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Penguins make it five straight, edge Canucks

by Kevin Woodley / NHL.com

VANCOUVER -- After leaning heavily on good team defense and goalie Marc-Andre Fleury to get out of an early-season slump, the Pittsburgh Penguins are starting to find their scoring touch.

David Perron scored his first goal of the season, Sidney Crosby got his second on a power play, and Eric Fehr scored the eventual game-winner shorthanded midway through the third period in the Penguins' 3-2 win against the Vancouver Canucks at Rogers Arena on Wednesday.

Phil Kessel had two assists and Fleury made 18 saves for Pittsburgh, which has won five eight of its past nine games since opening the season with three losses.

"In pre-season, everybody was telling us how good we were going to be, how many goals we were going to score," said Fehr. "I think we forgot how hard it is to score in this league, how good all the teams are. After we got down a couple early in the season, I think we figured it out we have to bring it every night and can't take any games for granted."

Daniel Sedin scored with 6:01 left to spoil Fleury's bid for a second straight shutout, Jannik Hansen made it a one-goal game with 1:07 left and goalie Ryan Miller pulled for an extra attacker, but the Penguins (8-4-0) still won their fifth straight game.

"We can't take much out of that," Canucks coach Willie Desjardins said of the late goals. "We have to be better throughout the game. We're not going to win many game playing like that."

The Penguins were held to two goals or less in eight of its first nine games, but have now scored three or more in four straight games and 14 over the past four.

That included Perron getting his first on a deflection after a good cycle 4:53 into the game. Crosby, who had been held without a point in nine of the first 11 games, made it 2-0 after a nice power-play pass from Kessel on a 4-on-3 advantage 7:17 into the third period. Kessel moved up to the blue line and fed a crisp pass to Crosby at the left edge of the Canucks crease. Crosby quick pulled it across the crease and around Miller before tucking his second goal and sixth point of the season into the open net on the other side.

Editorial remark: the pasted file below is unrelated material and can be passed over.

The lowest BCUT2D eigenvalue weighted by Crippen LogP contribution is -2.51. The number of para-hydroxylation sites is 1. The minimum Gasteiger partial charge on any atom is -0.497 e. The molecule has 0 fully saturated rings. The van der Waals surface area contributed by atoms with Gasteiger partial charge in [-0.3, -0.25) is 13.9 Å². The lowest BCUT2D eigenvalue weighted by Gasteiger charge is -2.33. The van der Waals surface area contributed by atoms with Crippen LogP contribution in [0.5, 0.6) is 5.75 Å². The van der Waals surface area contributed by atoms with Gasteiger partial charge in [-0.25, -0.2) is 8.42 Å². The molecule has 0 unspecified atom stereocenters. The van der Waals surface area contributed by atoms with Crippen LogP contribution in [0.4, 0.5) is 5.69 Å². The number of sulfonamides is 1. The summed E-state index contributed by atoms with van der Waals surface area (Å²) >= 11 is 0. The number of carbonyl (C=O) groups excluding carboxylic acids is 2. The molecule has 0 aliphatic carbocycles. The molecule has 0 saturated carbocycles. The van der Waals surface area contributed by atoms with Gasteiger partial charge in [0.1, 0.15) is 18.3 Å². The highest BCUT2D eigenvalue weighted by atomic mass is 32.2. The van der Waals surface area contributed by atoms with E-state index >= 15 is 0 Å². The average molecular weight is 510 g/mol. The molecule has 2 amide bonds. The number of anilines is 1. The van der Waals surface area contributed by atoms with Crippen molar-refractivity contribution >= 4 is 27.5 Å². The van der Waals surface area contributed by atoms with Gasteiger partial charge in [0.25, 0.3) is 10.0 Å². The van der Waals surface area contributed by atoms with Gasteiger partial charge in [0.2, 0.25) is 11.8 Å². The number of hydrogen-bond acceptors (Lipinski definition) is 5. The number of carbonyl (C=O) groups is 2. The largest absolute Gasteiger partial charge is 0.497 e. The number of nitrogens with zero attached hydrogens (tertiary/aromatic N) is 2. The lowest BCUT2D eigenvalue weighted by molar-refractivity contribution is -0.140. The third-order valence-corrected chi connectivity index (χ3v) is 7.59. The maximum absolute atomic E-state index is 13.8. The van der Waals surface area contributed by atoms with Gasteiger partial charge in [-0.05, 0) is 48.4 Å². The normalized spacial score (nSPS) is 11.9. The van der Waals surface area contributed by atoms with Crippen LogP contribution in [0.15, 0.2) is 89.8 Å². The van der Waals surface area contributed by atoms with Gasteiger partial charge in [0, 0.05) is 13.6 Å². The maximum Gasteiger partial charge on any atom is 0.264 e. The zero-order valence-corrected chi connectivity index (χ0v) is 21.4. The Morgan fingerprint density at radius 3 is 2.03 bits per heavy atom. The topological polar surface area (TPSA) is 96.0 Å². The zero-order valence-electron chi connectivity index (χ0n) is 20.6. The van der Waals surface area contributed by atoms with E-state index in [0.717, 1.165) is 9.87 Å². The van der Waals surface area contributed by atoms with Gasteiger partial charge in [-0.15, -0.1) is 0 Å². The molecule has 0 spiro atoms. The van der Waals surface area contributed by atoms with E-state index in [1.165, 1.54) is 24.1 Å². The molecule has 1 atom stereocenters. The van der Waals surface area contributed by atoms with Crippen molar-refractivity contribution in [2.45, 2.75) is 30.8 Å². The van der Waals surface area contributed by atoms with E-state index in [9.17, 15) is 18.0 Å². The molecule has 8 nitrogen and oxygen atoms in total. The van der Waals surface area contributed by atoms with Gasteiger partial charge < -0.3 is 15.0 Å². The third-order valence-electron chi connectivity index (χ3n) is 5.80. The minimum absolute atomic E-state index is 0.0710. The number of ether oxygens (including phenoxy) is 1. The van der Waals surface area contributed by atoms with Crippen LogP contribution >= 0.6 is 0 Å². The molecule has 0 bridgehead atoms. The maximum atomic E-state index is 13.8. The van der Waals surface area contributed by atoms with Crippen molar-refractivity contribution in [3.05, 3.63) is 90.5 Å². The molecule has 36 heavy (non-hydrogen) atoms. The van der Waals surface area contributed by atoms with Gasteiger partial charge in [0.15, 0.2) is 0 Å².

"Really nice pass," Crosby said. "I expect a lot of myself and work hard to try and make sure I'm doing my job and creating things and producing. That happens sometimes. There's not always a great explanation but you've got to find a way to ultimately figure it out and produce. That's been my focus. Dwelling on what's said is not really going to help the puck go in the net."

Fehr, who signed as a free agent in the summer, scored his second shorthanded in his second game after missing the start of the season recovering from elbow surgery, becoming the first player in NHL history to score shorthanded in each of his first two games with a new team. He finished an end-to-end rush by beating defenseman Yannick Weber and Miller 1-on-1.

It was the exclamation point on a penalty kill that held the Canucks to one shot on each of their four chances, and has now killed 17 straight chances over the past five games.

"We like to push the power play," Fehr said. "We've been on the power play before. You know how tough it is when penalty killers keep coming at you and don't give you a chance to set up. That's what we have done the last couple of games and we have been able to capitalize."

Miller made 20 saves for the Canucks, who lost in regulation for the first time in the past six games (3-1-2) and the third time in 13 games this season (6-3-4).

"When we had energy and desperation we actually created quite a bit," Miller said of the late rally. "It always comes down to how competitive you are and how aware you are about how the other team is trying to slow you down, so we'll have to make note and just get better."

After Perron opened the scoring, Fleury kept Pittsburgh ahead by stuffing Bo Horvat in-tight on a shorthanded 2-on-1 play less than a minute later, and made his best saves early when the Canucks pushed early in the second period. He stopped Horvat's shot on a partial breakaway, got enough of Hansen's breakaway shot with his glove to knock it off the post and out, and dove across to get a piece of an open look in the slot for former Penguins teammate Brandon Sutter.

"I think we have been improving as a team," Fleury said. "We have been better offensively. Special teams have been a little better too. All that together has allowed us to improve."

Daniel Sedin spoiled Fleury's shutout with a double deflection high over the goalie's glove, and Penguins defenseman Olli Maatta bailed out his goalie after he got caught out of his crease playing a puck a few minutes later, blocking Horvat's shot at the empty net. But Hansen closed the gap on an open look from the slot with Miller pulled, a play that happened shortly after Fleury gave the puck away after thinking about shooting for the open net.

"They kept coming," Fleury said. "When they got that one goal they got life and kept coming hard at us. I screwed up at the end. I should have just froze it."

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